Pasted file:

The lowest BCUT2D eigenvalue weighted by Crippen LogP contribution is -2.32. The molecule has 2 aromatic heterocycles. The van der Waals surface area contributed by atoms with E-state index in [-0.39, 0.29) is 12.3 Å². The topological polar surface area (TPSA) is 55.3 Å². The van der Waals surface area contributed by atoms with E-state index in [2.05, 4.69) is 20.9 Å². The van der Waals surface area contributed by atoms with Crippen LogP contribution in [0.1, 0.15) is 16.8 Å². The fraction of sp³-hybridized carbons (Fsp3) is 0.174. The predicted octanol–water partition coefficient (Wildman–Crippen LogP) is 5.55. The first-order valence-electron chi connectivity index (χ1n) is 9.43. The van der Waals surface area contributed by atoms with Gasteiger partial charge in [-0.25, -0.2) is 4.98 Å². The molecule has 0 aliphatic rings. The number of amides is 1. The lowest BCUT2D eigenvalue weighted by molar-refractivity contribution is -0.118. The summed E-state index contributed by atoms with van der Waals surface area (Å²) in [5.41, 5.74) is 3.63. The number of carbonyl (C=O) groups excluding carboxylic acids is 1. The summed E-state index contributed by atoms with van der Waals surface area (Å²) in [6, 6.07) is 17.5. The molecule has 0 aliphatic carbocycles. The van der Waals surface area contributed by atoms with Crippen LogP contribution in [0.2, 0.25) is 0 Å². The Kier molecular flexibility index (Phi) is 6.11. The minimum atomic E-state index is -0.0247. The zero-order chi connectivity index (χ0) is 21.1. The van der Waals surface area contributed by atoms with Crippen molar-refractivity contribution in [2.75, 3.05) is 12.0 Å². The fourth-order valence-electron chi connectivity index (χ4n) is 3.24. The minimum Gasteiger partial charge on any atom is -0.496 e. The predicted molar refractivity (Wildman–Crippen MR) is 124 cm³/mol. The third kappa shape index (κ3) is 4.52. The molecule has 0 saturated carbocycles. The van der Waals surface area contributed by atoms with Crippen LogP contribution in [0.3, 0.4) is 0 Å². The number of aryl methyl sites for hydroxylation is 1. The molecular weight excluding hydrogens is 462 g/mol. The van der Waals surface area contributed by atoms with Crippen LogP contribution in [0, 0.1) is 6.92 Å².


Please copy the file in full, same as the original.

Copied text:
The lowest BCUT2D eigenvalue weighted by Crippen LogP contribution is -2.32. The molecule has 2 aromatic heterocycles. The van der Waals surface area contributed by atoms with E-state index in [-0.39, 0.29) is 12.3 Å². The topological polar surface area (TPSA) is 55.3 Å². The van der Waals surface area contributed by atoms with E-state index in [2.05, 4.69) is 20.9 Å². The van der Waals surface area contributed by atoms with Crippen LogP contribution in [0.1, 0.15) is 16.8 Å². The fraction of sp³-hybridized carbons (Fsp3) is 0.174. The predicted octanol–water partition coefficient (Wildman–Crippen LogP) is 5.55. The first-order valence-electron chi connectivity index (χ1n) is 9.43. The van der Waals surface area contributed by atoms with Gasteiger partial charge in [-0.25, -0.2) is 4.98 Å². The molecule has 0 aliphatic rings. The number of amides is 1. The lowest BCUT2D eigenvalue weighted by molar-refractivity contribution is -0.118. The summed E-state index contributed by atoms with van der Waals surface area (Å²) in [5.41, 5.74) is 3.63. The number of carbonyl (C=O) groups excluding carboxylic acids is 1. The summed E-state index contributed by atoms with van der Waals surface area (Å²) in [6, 6.07) is 17.5. The molecule has 0 aliphatic carbocycles. The van der Waals surface area contributed by atoms with Crippen LogP contribution in [0.2, 0.25) is 0 Å². The Kier molecular flexibility index (Phi) is 6.11. The minimum atomic E-state index is -0.0247. The zero-order chi connectivity index (χ0) is 21.1. The van der Waals surface area contributed by atoms with Crippen molar-refractivity contribution in [2.75, 3.05) is 12.0 Å². The fourth-order valence-electron chi connectivity index (χ4n) is 3.24. The minimum Gasteiger partial charge on any atom is -0.496 e. The predicted molar refractivity (Wildman–Crippen MR) is 124 cm³/mol. The third kappa shape index (κ3) is 4.52. The molecule has 0 saturated carbocycles. The van der Waals surface area contributed by atoms with Crippen LogP contribution in [0.3, 0.4) is 0 Å². The number of aryl methyl sites for hydroxylation is 1. The molecular weight excluding hydrogens is 462 g/mol. The van der Waals surface area contributed by atoms with Crippen LogP contribution in [0, 0.1) is 6.92 Å².